Episode Review: My Little Pony, Friendship is Magic (Season 6, Episodes 4) – On Your Marks
“A lot of people said, ‘congratulations, you guys did what you said you were gonna do, and you spent your whole careers doing it.’ So there was this great feeling of elation, and then, when it was done it was like: ‘…now what?'” – Ed Catmull, from The PIXAR Story
That quote by PIXAR co-founder Ed Catmull, has been one of my favorites since I first saw The PIXAR Story.
Ed’s dream and goal, would take him almost 2 decades to become reality, as computer technology got better, and he met other creative people, until finally, in 1995, PIXAR released Toy Story on the public, and changed how many thought about computers and animation.
Of course, once the goal had been accomplished, as Ed said, he and his cohorts at PIXAR needed to figure out, what would be their next step.
Goal-setting has often been that way, and as we’ve seen in six seasons of Friendship is Magic, a few goals have been achieved, with a few major ones that took place last season.
Now that Applebloom, Sweetie Belle, and Scootaloo have gotten their cutie marks, they are now faced with the big question of what to do next.
While the girls have accepted that their marks mean they are to help other ponies with cutie mark problems, there doesn’t seem to be a big demand for their services.
They also realize that while they are good friends, they don’t share a lot of the same interests, and decide to split up to pursue some of their own, individual interests.
This sits well with Sweetie Belle and Scootaloo who are eager to try a few things on their own, but Applebloom finds herself uncertain about this decision.
The aftermath of the Crusaders getting their marks, has been up for discussion for some time. Once that bridge was crossed in Season 5’s Crusaders of the Lost Mark episode, the three little fillies just melded into the background.
Going forward, it was a given that some things were bound to change for the girls, and this episode attempts to bring that to light…if a bit clumsily.
Parts of the episode feel like a callback to their earlier episodes, wherein they tried to find their talents, only here, it’s a roundabout way of finding cutie mark “problems,” and trying to figure out what they do, and do not need to do anymore as part of the Crusaders group.
The episode’s writer Dave Polsky has averaged a few CMC-related episodes per season over the last few seasons, and he almost seems to be the go-to writer for them. However, he does have a hit-or-miss track record when it comes to their stories.
It feels like there is a stronger, more cohesive story within On Your Marks, but the episode, like the Crusaders, feels like it’s stuck in a bit of an identity crisis.
The first part of the story is almost like an ‘autopsy’ of what the CMC once stood for, as we see the girls going over charts and other bits of paperwork on the walls of the clubhouse, trying to decide what worked, and what doesn’t work now.
The second part of the story, quickly begins by having the girls go off and exploring their own individual interests. It does seem a little odd that this episode would bring to light that the girls might explore things on their own, as one would assume they would already be exploring individual interests outside of their inner circle (Sweetie Belle’s costume-designing and preference for showtunes in the episode For Whom The Sweetie Belle Toils seemed to hint at this).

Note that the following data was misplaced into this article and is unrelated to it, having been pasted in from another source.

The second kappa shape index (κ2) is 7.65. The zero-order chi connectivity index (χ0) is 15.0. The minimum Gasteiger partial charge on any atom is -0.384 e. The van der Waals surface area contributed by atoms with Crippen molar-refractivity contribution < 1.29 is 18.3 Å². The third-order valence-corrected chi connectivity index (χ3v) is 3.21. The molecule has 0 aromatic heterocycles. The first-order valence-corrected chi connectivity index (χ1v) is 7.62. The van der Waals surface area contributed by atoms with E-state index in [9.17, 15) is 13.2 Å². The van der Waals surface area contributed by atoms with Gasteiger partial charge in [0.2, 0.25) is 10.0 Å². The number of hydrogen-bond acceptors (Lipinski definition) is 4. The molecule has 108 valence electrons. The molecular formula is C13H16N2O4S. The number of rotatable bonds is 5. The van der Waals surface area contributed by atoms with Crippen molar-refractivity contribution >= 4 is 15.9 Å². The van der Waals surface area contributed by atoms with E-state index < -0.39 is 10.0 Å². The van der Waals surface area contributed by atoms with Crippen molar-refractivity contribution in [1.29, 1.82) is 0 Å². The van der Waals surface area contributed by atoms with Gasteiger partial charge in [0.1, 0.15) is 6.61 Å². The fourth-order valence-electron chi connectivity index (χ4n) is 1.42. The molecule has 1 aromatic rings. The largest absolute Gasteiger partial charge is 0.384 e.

Of the three, this decision to explore individual talents hits Applebloom a bit harder than the others, and the episode then turns our attention to following her for the majority of the second act.
Applebloom’s unsure feelings about exploring things on her own, is almost a callback to her feelings of being isolated in Season 1’s Call of the Cutie, though as we’ve seen in some of her more glum moments, Applebloom can sometimes emotionally blow things out of proportion in a big way.
Michelle Creber gets to sing a song as Applebloom in this part of the episode too, and though it has the emotional twang of a heartfelt country song, it doesn’t feel like it works as well as Pinkie’s Lament from Pinkie Pride, or Diamond Tiara’s The Pony I Want To Be from Crusaders of the Lost Mark.
There’s a small addition of more fillies and colts in the episode, with a colt named Tender Taps (who looks like a gender-bent Scootaloo with his coloration), adding something we haven’t heard in a long time: a new, vocal young colt to the show in a small-yet-supporting role (and his appearance has most likely started to find its way into fanfiction and fanshipping regarding a few of the CMC’s as I write this). Of course, I’m not expecting that he’ll return down the line, but you never know.
There are a few little gags that made me chuckle, such as Bulk Biceps having one of his more prominent cameos since the episode, Castle Sweet Castle. There are also a few other little cameos to be had, and much like last week’s episode, a few more pop-culture references are to be found.
Following the more entertaining Gift of the Maud Pie episode from last week, On Your Marks reminded me a bit of the rather befuddled story feel of the 2-part Crystalling Season 6 Premiere.
The focus and emotional heft of the episode feels a bit too scattershot, and much like The Crystalling, might have worked better if certain story elements had been given more room to breathe.
Final Grade: B- (Final Thoughts: “On Your Marks” attempts to push the Cutie Mark Crusaders into a new realm of exploration, though does so at the expense of a rather bumpy episode. Almost acting as a bridge between their past and future, the episode seems to suffer an identity crisis of its own, not quite able to figure out just what it is. Applebloom becomes the focal point of the episode halfway through, and her chance to help another young colt is one of the minor highlights that could have possibly led to a stronger episode of the CMC’s future plans and ideals. )